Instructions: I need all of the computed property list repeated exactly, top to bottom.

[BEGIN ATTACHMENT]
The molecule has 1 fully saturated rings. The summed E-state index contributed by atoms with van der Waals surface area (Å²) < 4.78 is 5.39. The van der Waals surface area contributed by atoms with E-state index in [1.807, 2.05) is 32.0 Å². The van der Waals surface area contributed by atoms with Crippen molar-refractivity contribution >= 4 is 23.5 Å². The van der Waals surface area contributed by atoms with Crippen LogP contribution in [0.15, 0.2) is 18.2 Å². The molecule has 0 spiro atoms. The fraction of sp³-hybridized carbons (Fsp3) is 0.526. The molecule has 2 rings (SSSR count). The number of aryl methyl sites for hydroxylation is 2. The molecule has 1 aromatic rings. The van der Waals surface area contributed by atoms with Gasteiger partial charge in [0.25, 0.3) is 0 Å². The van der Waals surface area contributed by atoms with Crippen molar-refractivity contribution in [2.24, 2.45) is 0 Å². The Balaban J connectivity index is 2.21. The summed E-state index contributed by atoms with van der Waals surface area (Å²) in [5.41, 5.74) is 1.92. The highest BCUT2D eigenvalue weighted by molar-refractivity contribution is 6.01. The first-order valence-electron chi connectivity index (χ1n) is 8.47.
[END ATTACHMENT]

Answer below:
The molecule has 1 fully saturated rings. The summed E-state index contributed by atoms with van der Waals surface area (Å²) < 4.78 is 5.39. The van der Waals surface area contributed by atoms with E-state index in [1.807, 2.05) is 32.0 Å². The van der Waals surface area contributed by atoms with Crippen molar-refractivity contribution >= 4 is 23.5 Å². The van der Waals surface area contributed by atoms with Crippen LogP contribution in [0.15, 0.2) is 18.2 Å². The molecule has 0 spiro atoms. The fraction of sp³-hybridized carbons (Fsp3) is 0.526. The molecule has 2 rings (SSSR count). The number of aryl methyl sites for hydroxylation is 2. The molecule has 1 aromatic rings. The van der Waals surface area contributed by atoms with Gasteiger partial charge in [0.25, 0.3) is 0 Å². The van der Waals surface area contributed by atoms with Crippen molar-refractivity contribution in [2.24, 2.45) is 0 Å². The Balaban J connectivity index is 2.21. The summed E-state index contributed by atoms with van der Waals surface area (Å²) in [5.41, 5.74) is 1.92. The highest BCUT2D eigenvalue weighted by molar-refractivity contribution is 6.01. The first-order valence-electron chi connectivity index (χ1n) is 8.47.